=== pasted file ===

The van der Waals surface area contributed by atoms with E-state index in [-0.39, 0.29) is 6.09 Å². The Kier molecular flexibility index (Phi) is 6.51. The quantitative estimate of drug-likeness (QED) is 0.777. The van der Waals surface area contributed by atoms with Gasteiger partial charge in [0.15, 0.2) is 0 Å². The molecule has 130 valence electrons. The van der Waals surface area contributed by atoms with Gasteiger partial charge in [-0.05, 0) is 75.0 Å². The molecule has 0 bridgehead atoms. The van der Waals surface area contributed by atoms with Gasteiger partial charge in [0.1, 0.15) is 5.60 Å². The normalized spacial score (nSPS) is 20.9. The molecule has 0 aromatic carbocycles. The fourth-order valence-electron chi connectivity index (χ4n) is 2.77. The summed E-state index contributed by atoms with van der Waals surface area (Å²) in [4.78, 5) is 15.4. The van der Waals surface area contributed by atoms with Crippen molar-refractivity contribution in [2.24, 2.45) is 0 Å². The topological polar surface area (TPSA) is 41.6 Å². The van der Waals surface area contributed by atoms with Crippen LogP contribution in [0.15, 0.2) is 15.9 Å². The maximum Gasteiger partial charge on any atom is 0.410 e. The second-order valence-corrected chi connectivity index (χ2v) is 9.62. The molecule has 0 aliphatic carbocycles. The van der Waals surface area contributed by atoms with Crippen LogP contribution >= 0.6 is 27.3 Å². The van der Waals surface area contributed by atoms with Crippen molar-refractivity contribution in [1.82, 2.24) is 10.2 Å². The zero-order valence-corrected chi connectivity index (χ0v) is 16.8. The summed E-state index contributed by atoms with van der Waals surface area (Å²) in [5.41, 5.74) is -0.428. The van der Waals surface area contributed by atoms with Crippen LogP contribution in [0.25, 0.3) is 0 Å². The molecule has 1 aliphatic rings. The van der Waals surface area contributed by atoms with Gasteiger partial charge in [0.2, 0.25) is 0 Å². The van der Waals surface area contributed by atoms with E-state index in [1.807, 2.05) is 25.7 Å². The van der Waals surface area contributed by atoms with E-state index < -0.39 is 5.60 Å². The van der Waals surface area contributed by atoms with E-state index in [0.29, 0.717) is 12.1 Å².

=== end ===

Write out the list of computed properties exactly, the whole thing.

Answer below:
The van der Waals surface area contributed by atoms with E-state index in [-0.39, 0.29) is 6.09 Å². The Kier molecular flexibility index (Phi) is 6.51. The quantitative estimate of drug-likeness (QED) is 0.777. The van der Waals surface area contributed by atoms with Gasteiger partial charge in [0.15, 0.2) is 0 Å². The molecule has 130 valence electrons. The van der Waals surface area contributed by atoms with Gasteiger partial charge in [-0.05, 0) is 75.0 Å². The molecule has 0 bridgehead atoms. The van der Waals surface area contributed by atoms with Gasteiger partial charge in [0.1, 0.15) is 5.60 Å². The normalized spacial score (nSPS) is 20.9. The molecule has 0 aromatic carbocycles. The fourth-order valence-electron chi connectivity index (χ4n) is 2.77. The summed E-state index contributed by atoms with van der Waals surface area (Å²) in [4.78, 5) is 15.4. The van der Waals surface area contributed by atoms with Crippen molar-refractivity contribution in [2.24, 2.45) is 0 Å². The topological polar surface area (TPSA) is 41.6 Å². The van der Waals surface area contributed by atoms with Crippen LogP contribution in [0.15, 0.2) is 15.9 Å². The maximum Gasteiger partial charge on any atom is 0.410 e. The second-order valence-corrected chi connectivity index (χ2v) is 9.62. The molecule has 0 aliphatic carbocycles. The van der Waals surface area contributed by atoms with Crippen LogP contribution >= 0.6 is 27.3 Å². The van der Waals surface area contributed by atoms with Crippen molar-refractivity contribution in [1.82, 2.24) is 10.2 Å². The zero-order valence-corrected chi connectivity index (χ0v) is 16.8. The summed E-state index contributed by atoms with van der Waals surface area (Å²) in [5.41, 5.74) is -0.428. The van der Waals surface area contributed by atoms with Crippen LogP contribution in [0.25, 0.3) is 0 Å². The molecule has 1 aliphatic rings. The van der Waals surface area contributed by atoms with Gasteiger partial charge in [0.2, 0.25) is 0 Å². The van der Waals surface area contributed by atoms with E-state index in [1.807, 2.05) is 25.7 Å². The van der Waals surface area contributed by atoms with E-state index < -0.39 is 5.60 Å². The van der Waals surface area contributed by atoms with E-state index in [0.29, 0.717) is 12.1 Å².